SpaceX tested Falcon Heavy rocket's center core last week

Elon Musk has always been ambitious, but sometimes ambition has to be tempered by reality and the limitations of current technologies. Those are pretty much the reasons, according to Musk himself, why his space-faring SpaceX company has delayed its Falcon Heavy rocket launch year after year after year. But to assure investors and fans alike that the Falcon Heavy is still a thing, SpaceX released a short clip showing its successful test of the large rocket's center core last week.

SpaceX practically has the safe landing of Falcon 9 rockets down to a "T", so the next step is launching (but not landing) the literally next big thing. The Falcon Heavy, however, isn't just big. It's also complicated. For example, it is planned to use 3 smaller Falcon 9 cores for its first stage. That's a whopping total of 27 engines.

That complexity has earned the Falcon Heavy criticism, doubt, and delays. Originally intended for a test flight in 2014, SpaceX pushed the date further and further. The latest plan is to have in the second half of 2017. But to both expedite matters as well as keep costs down, SpaceX is going to start off with a simpler flight test.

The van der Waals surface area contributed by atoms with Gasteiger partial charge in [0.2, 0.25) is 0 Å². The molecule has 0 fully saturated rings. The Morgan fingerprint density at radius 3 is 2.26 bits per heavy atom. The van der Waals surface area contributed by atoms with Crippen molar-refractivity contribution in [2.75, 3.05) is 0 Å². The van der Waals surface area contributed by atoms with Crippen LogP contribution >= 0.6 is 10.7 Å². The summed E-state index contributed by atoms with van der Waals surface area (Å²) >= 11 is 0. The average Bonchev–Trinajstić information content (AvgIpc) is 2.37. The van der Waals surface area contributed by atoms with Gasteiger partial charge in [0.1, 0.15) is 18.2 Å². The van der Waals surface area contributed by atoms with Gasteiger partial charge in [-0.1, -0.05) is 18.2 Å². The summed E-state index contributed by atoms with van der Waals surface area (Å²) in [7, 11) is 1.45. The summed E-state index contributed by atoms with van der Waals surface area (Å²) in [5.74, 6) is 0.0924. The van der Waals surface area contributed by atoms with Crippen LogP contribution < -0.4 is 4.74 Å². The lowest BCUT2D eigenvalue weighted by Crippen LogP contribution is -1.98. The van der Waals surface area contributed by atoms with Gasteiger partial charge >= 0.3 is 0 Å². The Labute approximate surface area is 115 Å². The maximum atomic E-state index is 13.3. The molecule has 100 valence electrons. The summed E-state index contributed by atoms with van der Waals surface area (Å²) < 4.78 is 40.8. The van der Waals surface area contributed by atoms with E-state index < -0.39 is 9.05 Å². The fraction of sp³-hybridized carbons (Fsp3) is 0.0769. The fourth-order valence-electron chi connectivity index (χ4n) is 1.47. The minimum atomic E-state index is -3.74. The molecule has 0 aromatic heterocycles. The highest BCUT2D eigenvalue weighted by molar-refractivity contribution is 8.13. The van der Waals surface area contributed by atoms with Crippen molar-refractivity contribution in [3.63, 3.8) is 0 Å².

The Falcon Heavy's maiden voyage will make use of only two Falcon 9 cores for side boosters. The main core will be more powerful but not yet exactly the final vision SpaceX has. It will have similarities with the Falcon 9 core, but modified to take on the extra weight. That central core was successfully tested last week at SpaceX's development facility in McGregor, Texas.

There is more skepticism around the Falcon Heavy compared to the Falcon 9 landings, probably due to the painful and disastrous lessons of history. SpaceX, however, has no choice but to push through, and soon, as the Falcon Heavy is critical to the company's, and Musk's, vision. A vision that includes lunar space tourism by 2018 and a Mars mission by 2020.